Immunity to the pandemic virus A (H1N1): Norway is probably well-prepared for major new outbreaks

Aug 24, 2010

By autumn 2009, almost half of the population of Norway had been vaccinated against the pandemic influenza A (H1N1) virus. Many had also been infected by the virus during the summer and autumn outbreaks. The majority of those who were vaccinated or were infected are expected to have developed immunity to the virus. A study of the Norwegian population's immune status to the pandemic virus in January 2010 was recently published in the journal Eurosurveillance.

For many years the Norwegian Institute of (NIPH) has monitored the population's immune status for by studying antibodies in blood samples. The annual collection usually takes place in August but an extra collection was made in January 2010 in connection with the pandemic to see what effect vaccination and infection had had on the population's immunity. Samples taken in 2008 were also studied to see how many people already had some form of immunity before the pandemic occurred.

The study found that at the beginning of 2010 nearly 60 percent of the population had measurable immunity to the pandemic virus, with 45 per cent having a sufficient immunity to protect against the disease.

"This is a substantial increase because few had antibodies against the new virus prior to the pandemic" said Olav Hungnes, a researcher at the Department of Virology at the NIPH.

"Even though many acquired immunity through infection, we believe that vaccination may have been responsible for most of the increase. The population of Norway is particularly well prepared for major new outbreaks of , compared with countries where fewer received the . Even those who are not immune will benefit from the fact that the spread of infection would be slowed by others' immunity - we call this herd immunity," said Hungnes.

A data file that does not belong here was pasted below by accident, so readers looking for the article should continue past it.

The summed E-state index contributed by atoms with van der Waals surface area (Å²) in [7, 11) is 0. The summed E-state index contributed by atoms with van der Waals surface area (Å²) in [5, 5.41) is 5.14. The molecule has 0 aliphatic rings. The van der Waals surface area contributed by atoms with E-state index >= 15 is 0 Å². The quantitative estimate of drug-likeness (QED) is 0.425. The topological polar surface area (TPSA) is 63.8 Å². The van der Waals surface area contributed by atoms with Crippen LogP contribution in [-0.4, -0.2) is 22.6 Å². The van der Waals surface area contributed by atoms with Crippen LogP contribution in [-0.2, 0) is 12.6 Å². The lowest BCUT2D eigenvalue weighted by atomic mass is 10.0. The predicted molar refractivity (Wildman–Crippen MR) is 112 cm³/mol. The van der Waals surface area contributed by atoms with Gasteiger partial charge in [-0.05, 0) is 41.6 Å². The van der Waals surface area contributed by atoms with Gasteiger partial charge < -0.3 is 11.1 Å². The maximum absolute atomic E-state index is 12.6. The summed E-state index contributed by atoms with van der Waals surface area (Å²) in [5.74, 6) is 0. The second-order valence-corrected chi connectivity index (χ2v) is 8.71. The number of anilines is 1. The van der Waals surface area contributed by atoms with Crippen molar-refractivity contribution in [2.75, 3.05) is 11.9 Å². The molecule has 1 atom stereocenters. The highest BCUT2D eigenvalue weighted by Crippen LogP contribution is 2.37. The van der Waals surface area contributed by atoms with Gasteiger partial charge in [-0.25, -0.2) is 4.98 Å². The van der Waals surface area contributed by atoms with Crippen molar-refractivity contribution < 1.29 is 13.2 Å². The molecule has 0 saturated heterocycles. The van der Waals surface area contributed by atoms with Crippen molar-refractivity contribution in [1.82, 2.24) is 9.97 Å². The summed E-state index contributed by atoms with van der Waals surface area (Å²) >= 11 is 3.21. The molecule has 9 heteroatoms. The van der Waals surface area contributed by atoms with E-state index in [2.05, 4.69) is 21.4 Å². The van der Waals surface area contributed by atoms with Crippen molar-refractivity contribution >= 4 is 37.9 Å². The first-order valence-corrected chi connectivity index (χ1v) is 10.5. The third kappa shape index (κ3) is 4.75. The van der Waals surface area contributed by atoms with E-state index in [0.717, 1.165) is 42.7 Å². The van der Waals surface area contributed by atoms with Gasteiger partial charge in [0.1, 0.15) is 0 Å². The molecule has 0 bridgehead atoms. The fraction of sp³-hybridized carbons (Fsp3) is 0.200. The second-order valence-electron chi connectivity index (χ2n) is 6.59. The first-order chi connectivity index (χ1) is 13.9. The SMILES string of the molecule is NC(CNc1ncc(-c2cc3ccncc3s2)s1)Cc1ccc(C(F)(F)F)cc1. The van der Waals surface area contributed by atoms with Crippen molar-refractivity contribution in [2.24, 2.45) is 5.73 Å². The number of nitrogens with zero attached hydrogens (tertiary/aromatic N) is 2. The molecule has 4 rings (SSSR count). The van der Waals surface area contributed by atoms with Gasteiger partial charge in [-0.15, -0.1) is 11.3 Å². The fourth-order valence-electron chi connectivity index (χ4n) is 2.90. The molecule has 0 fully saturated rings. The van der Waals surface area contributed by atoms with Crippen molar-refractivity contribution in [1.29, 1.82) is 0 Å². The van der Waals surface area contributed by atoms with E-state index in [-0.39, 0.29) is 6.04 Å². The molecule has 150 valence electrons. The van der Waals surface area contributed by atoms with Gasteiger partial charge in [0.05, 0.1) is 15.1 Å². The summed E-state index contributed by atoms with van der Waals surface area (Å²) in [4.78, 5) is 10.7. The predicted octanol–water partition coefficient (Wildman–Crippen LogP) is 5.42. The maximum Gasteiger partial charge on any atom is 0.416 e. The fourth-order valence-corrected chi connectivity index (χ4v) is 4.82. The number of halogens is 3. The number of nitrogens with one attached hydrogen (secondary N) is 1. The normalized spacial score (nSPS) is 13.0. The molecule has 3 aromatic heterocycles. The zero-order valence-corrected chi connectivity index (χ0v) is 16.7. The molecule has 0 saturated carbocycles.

The proportion of young people who developed immunity is high, probably because both the rate of vaccination and the extent of infection were high.

It remains to be seen how well immunity remains over time and the NIPH will continue to monitor the population's immunity.

Explore further: Tobacco use varies widely among Asian and Pacific Islanders in US

Provided by Norwegian Institute of Public Health

not rated yet
add to favorites email to friend print save as pdf

Related Stories

1918 and 2009 H1N1 flu probably not spread by birds

Jan 19, 2010

The two strains of the H1N1 influenza virus responsible for the 1918 and 2009 global flu pandemics do not cause disease in birds. The results of the study, published in the February issue of the Journal of General Virology, also s ...

Recovering antibodies from 1918 flu pandemic survivors

Nov 11, 2008

(PhysOrg.com) -- Ninety years after the sweeping destruction of the 1918 flu pandemic, researchers at the Monroe Carell Jr. Children's Hospital at Vanderbilt have recovered antibodies to the virus — from elderly survivors ...

Recommended for you

Autonomy and relationships among 'good life' goals

1 hour ago

Young adults with Down syndrome have a strong desire to be self-sufficient by living independently and having a job, according to a study into the meaning of wellbeing among young people affected by the disorder.

Obama: 8 million signed up for health care (Update)

16 hours ago

President Barack Obama said Thursday 8 million Americans have signed up for health care through new insurance exchanges, besting expectations and offering new hope to Democrats who are defending the law ahead ...

User comments : 0

More news stories

Vietnam battles fatal measles outbreak

Vietnam is scrambling to contain a deadly outbreak of measles that has killed more than 100 people, mostly young children, and infected thousands more this year, the government said Friday.